You may well ask what happens with the other curvature planes lying outside the two straightening planes? Their processing is possible at best on a random and sporadic basis or not at all.

Hence it is important when producing wire to maintain a constant curvature course and not to leave the curvature plane.

A constant straightening plane can only produce constant final curvatures from constant curvatures in the same plane.

Where this is impossible for whatever reason, the use of killing-straightener, and helix straighteners in straightening systems can prove very useful.

Straightening process set-up

  • analysis of the straightening process
  • paying off during straightening
  • selecting a straightener
  • straightening process set-up
  • technology

A correct straightening process set-up depends on an analysis of the product to be straightened, an analysis of the straightened material production process, and an analysis of the final product. A specific procedure has to be followed in order to choose the correct straightening system, the correct number of straightening rolls, and the correct location of the one or more straighteners.

The purpose in setting up a straightening process is to determine the status quo from the essential analyses and to define the production steps and corresponding equipment needed to obtain the final product. Using our knowledge of the process we can create constant process transitions, i.e. output and input parameters, in order to produce constant final results.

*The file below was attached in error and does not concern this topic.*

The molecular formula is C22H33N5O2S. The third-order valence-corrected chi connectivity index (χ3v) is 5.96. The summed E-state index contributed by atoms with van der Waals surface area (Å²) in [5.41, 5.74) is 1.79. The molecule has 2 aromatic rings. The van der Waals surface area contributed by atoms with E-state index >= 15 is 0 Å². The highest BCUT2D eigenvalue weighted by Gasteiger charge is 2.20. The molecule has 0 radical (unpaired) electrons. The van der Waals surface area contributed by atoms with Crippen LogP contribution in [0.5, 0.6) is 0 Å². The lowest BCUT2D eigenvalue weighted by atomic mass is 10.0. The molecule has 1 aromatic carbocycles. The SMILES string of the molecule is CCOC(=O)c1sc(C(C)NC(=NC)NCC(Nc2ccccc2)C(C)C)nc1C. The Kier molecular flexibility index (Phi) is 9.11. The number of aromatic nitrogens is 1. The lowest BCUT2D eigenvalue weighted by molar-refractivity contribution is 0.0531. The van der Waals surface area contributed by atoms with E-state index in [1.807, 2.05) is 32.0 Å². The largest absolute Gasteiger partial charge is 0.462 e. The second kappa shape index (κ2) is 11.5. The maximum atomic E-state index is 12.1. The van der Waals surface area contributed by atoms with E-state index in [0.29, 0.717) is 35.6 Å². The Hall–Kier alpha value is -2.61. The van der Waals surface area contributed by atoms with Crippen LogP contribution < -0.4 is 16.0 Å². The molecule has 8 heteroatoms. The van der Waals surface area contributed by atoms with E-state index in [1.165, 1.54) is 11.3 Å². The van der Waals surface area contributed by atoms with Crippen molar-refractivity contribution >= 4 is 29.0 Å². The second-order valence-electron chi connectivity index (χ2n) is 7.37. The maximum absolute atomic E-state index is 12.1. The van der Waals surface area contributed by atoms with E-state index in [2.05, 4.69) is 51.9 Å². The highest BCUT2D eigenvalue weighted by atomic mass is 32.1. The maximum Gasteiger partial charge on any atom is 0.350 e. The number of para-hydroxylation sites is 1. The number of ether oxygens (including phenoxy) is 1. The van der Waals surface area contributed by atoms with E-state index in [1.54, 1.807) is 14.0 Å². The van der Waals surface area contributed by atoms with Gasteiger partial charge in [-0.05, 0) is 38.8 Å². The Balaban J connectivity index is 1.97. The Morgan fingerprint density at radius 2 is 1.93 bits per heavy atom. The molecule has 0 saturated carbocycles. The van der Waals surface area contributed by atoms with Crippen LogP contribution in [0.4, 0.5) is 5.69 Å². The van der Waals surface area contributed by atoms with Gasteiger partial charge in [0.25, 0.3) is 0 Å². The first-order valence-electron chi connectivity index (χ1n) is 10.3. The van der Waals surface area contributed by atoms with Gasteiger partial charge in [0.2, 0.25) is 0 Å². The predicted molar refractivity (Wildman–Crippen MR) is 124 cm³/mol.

Constant and reproducible straightening roll settings based on the constant input parameters known to us at the beginning of the straightening process result in a constant final curvature.

If all these aspects are duly considered, the straightener will provide optimal processing conditions for obtaining a final product of the required quality.

Straightening roll

  • ball bearing
  • bearing
  • cam roll
  • dust seal
  • grease lubrication
  • grooved roll
  • life-time lubrication
  • lip seal
  • miniature bearing
  • radial ball bearing
  • roll
  • rolling bearing
  • seal
  • straightening roll
  • straightening cylinder
  • track roller

A straightening roll is the last link in a straightener's modular design chain and the component exposed to the greatest wear. Its design, production and use thus deserves special attention.

The following criteria are particularly important:

A) Materials
The raceway of a straightening roll is subjected during roll-over to local loads which find
expression in high Hertzian surface pressures. The raceway material should be selected so that